You may or may not live in New Orleans, but if you’re located anywhere in the Gulf South, you’ll certainly encounter Mardi Gras celebrations at one point or another. After all, Fat Tuesday in New Orleans is almost as old as America herself. The holiday was brought to New Orleans as early as 1699 by French settlers, with the first party reportedly held at the mouth of the Mississippi River.

Over the 18th century, the celebrations included parties, live music, and plenty of southern cooking. It wasn’t until 1856 that the first New Orleans krewe, the Mystic Krewe of Comus, was founded. The Krewe of Comus brought elaborate floats, costumes, and throws to the holiday’s celebrations. Parades also attracted more local crowds and visitors from across the world. Mardi Gras became a huge tourism opportunity for the city, and as the celebration grew, so did the dangers and precarious situations that could potentially occur.

Headquartered in Gonzales, Louisiana with a second location in New Orleans, Bush Law Firm knows the ins and outs of Fat Tuesday like the back of our hand. We’re here to help locals and tourists alike  with the Do’s and Don’ts of celebrating Mardi Gras in Southeast Louisiana!

DO: Know Your Routes.

Logistics is Mardi Gras 101. There are numerous parades happening in different areas of the city at the same time, in addition to even more events on the outskirts of the city in Chalmette, New Orleans East, and the Northshore. You need to have a good grasp on the parade schedules and the routes they take, so you don’t get caught up in float transfers, street shutdowns, and pedestrian foot traffic. Make sure to have a concrete plan in action, whether you’re attending a parade, ball, or party, to get where you need to be. It’s good to think of a time table, mode of transportation, and driving directions well ahead of time.

DON’T: Get Too Intoxicated.

Mardi Gras is known as the ultimate party, but you don’t want the fun to end badly, which is more common than you’d think. According to the Louisiana Highway Safety Commission, drunk drivers make Mardi Gras the deadliest holiday in the state. Not only can you suffer consequences on the road, but you can also be arrested for the following: public intoxication, lewd conduct, or disturbing the peace. Know your limits and always keep an eye on your drinks. And remember— it’s okay to take a day off from the celebrations and stick to H2O.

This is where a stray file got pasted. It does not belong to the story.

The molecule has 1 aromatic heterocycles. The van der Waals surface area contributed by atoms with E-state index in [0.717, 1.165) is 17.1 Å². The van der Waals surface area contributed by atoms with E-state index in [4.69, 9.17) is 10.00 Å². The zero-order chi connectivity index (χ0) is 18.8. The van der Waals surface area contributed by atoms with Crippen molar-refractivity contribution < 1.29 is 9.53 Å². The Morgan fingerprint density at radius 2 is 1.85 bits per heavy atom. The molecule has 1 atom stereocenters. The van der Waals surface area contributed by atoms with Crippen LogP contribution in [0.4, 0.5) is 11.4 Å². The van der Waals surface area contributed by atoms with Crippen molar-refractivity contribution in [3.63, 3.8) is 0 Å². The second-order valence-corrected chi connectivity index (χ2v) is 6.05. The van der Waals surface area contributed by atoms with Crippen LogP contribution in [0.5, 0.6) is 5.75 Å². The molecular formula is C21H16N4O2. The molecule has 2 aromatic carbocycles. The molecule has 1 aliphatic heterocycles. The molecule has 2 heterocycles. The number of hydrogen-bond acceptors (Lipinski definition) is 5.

DO: Ditch the Car.

Seasoned parade goers know that bringing your own car means fighting traffic, spending ample time locating a parking spot, and walking a mile or two in order to reach your designated hangout on the parade route. Ditch the car for other modes of transportation, like the St. Charles or Canal streetcars, Blue Bikes, or your own two feet—hey, that King Cake doesn’t burn off by itself! You could even Uber or Lyft it, as long as the roads aren’t blocked off. Just be sure to mind traffic laws, watch for oncoming vehicles, and wear bright colors that will make you stand out on the parade route. Purple, green, and gold will do!

DON’T: End Up in the Wrong Place at the Wrong Time.

There’s no denying that New Orleans is one of the most culturally rich cities in the United States. There’s delicious food, electrifying live music, unique street performers—oh, and everything that’s going on for Mardi Gras celebrations, of course. Many don’t realize, however, that New Orleans is also one of the most dangerous cities in America. NOLA’s homicide rate of 37 murders per 100,000 people is the fifth highest among mid- to large-size U.S. cities. During 2018, for example, there were 147 murders total in a city of about 400,000 residents, which is more than the 132 committed in Phoenix, a city four times the size of New Orleans. Don’t take your safety for granted —you must be aware of your surroundings at all times.

DO: Be Vigilant Against Scammers.

Out-of-towners or new residents will often be targeted by local scammers, especially in the French Quarter. They will normally ask you to make a bet concerning your shoes. They will claim that they can guess where you got them. Their answer will either be, “You got one on your left and one on your right,” or “You got them on Bourbon Street in New Orleans,” then they’ll wait for you to pay up. Don’t worry about appearing to be unfriendly, simply just walk past them and ignore their shtick. If you choose to entertain them, the scenario could easily turn grim or even dangerous, as you’re continually hounded for money everywhere you go.

DON’T: Forget to Stay Hydrated (Or To Eat).

Although you should always stay hydrated, getting your recommended serving of water is especially important during Mardi Gras, a holiday with long days, late nights, and plenty of Bloody Marys. We know it can be tough to keep your mind on water with all of the fun activities at-hand, but it is necessary to keep the good times rolling. Due to your tight schedule of parades and parties, it may also be difficult to keep up with your three meals a day. Pack a picnic for the parade, especially if you’re hanging on the route all day. Popular staples include sandwiches, burgers, and Popeye’s fried chicken. There are plenty of mouthwatering food selections in New Orleans, as well— map out where you want to eat in advance, and you shouldn’t have a problem finding something appetizing to chow down on!

Need a lawyer to help you with a legal issue, related to Mardi Gras or otherwise? Bush Law Firm is here to help you whatever the scenario might be. You can reach our Gonzales location at (225)800-8008 or our New Orleans office at (504)900-9009.


Dallon Bush

Owner, Bush Law Firm